Monday, May 3, 2021

Sylvan Bird Park In North Carolina Is Heaven For Bird Lovers

Green Winged MacawThe largest collection of waterfowl species in the world is in Scotland Neck, NC.

Photos and article by Dave Nershi, CSW

During pandemic times, we’ve steered clear of out-of-state trips and airplane flights in favor of day trips around North Carolina. As I flipped through my book of day trips from Raleigh-Durham, an unusual suggestion caught my eye: the Sylvan Heights Bird Park.

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The Sylvan Heights Bird Park is located in the tiny Halifax County community of Scotland Neck. It is billed as the world’s largest collection of waterfowl. My wife and I enjoy birdwatching and seeing rare and unusual birds, as we did in Australia and Costa Rica, is a treat we relish.

Masked Lapwing (1)

A World Of Bird Watching

As we entered into the 18-acre park, we were gratified to find that this is really a national-quality attraction that not only provides a glimpse of beautiful and diverse birds but is an avian breeding center where many rare and endangered waterfowl species are raised each year. Biologists and zookeepers from around the world also study and train there.

The walk-through aviaries are organized by continents. While some birds were in caged areas, a large part of the park features spacious netted aviaries which allow you to walk through the bird habitat -- and also take photos without an obstructed view.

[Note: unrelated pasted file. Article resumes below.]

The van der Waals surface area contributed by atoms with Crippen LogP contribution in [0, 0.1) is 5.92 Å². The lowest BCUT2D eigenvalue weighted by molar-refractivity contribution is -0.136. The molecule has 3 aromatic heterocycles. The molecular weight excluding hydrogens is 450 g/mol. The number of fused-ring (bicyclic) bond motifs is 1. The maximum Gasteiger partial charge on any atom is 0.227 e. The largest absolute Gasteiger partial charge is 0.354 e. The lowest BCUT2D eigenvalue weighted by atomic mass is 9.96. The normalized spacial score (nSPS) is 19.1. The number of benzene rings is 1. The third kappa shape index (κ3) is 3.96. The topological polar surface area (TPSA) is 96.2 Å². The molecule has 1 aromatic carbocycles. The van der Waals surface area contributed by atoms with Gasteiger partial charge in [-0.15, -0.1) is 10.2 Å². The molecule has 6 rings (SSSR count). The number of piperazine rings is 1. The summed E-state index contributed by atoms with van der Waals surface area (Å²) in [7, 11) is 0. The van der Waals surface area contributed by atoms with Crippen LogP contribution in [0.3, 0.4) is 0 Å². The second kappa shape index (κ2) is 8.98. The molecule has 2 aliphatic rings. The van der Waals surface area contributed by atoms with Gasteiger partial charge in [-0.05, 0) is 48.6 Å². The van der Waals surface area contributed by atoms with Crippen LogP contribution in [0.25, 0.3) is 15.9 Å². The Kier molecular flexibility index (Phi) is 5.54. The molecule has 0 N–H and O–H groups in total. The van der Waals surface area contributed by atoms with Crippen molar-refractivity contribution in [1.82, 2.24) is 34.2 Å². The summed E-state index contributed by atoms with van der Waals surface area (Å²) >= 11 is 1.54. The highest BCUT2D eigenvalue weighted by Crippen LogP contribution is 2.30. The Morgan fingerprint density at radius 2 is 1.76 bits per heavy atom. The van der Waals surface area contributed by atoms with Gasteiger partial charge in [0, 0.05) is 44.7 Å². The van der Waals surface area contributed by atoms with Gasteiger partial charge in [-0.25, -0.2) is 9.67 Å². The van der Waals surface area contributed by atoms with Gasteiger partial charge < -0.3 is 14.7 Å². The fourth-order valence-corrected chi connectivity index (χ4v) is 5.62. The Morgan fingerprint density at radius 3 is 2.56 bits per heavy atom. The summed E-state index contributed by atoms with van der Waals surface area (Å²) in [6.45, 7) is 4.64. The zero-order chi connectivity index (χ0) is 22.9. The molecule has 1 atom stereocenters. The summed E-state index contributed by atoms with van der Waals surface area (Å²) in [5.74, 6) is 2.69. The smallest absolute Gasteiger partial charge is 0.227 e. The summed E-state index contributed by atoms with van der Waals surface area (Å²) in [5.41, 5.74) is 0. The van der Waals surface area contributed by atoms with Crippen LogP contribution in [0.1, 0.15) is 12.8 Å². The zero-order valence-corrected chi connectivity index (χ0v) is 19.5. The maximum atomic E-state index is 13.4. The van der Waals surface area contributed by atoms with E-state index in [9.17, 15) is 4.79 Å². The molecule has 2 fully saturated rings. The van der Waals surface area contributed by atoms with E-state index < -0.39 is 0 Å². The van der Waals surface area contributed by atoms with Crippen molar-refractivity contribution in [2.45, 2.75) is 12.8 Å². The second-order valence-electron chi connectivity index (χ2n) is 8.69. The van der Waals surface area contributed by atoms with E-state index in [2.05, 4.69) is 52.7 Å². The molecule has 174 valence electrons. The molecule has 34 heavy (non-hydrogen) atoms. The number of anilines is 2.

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The variety of birds is really astounding, everything from the Abyssinian Ground Hornbill to the Black Swan, the Masked Lapwing to Temminck’s Tragopan, and Scarlet Ibis to the Whooping Crane. There are more than 2,000 species at the park, showcasing the amazing variety of shapes, colors, and behavior of the bird world.

Clockwise from upper left: Inca Tern, Blue Earred Pheasant, Himalayan Monal, Landing ZoneAdmission is $12 (ages 13 to 61), $11 (seniors), $9 (ages 3 to 12) and free for children two and under. You should allow at least two hours for your visit to the park. Park hours are 9 to 5 Tuesday through Sunday. Please note that the hours for the Landing Zone (we’ll get to this in a moment) are different. It closes at 4 PM and was closed for lunch from 1 to 2 PM during our visit. We suggest buying your tickets online to avoid potentially long lines at the visitor center.

Touching Down In The Landing Zone

We had a ball exploring the different areas of the park and getting “up close and personal” with the birds. There are a couple of boardwalks that go off into the woods, which are a nice diversion but feature no displays. The park has a nice picnic pavilion and the Duck Landing restaurant serves up sandwiches and quick bites. Each meal is made to order, which is great, but it also can mean a long wait. There are numerous picnic tables.

The final stop on our visit was the Landing Zone. This is a large enclosed aviary into which a small number of guests are admitted at one time. There are scores of birds, mostly parakeets, and they will readily perch on your fingers or even head. At the visitor center, you can purchase waterfowl food pellets and seed sticks (popsicle sticks coated with seed). The parakeets love the seed sticks and interacting with the birds (and being perched upon) was a highlight of the trip.

The Sylvan Bird Park is a marquee attraction nestled off the beaten path in North Carolina. It’s the perfect opportunity to spend time with your feathery friends.

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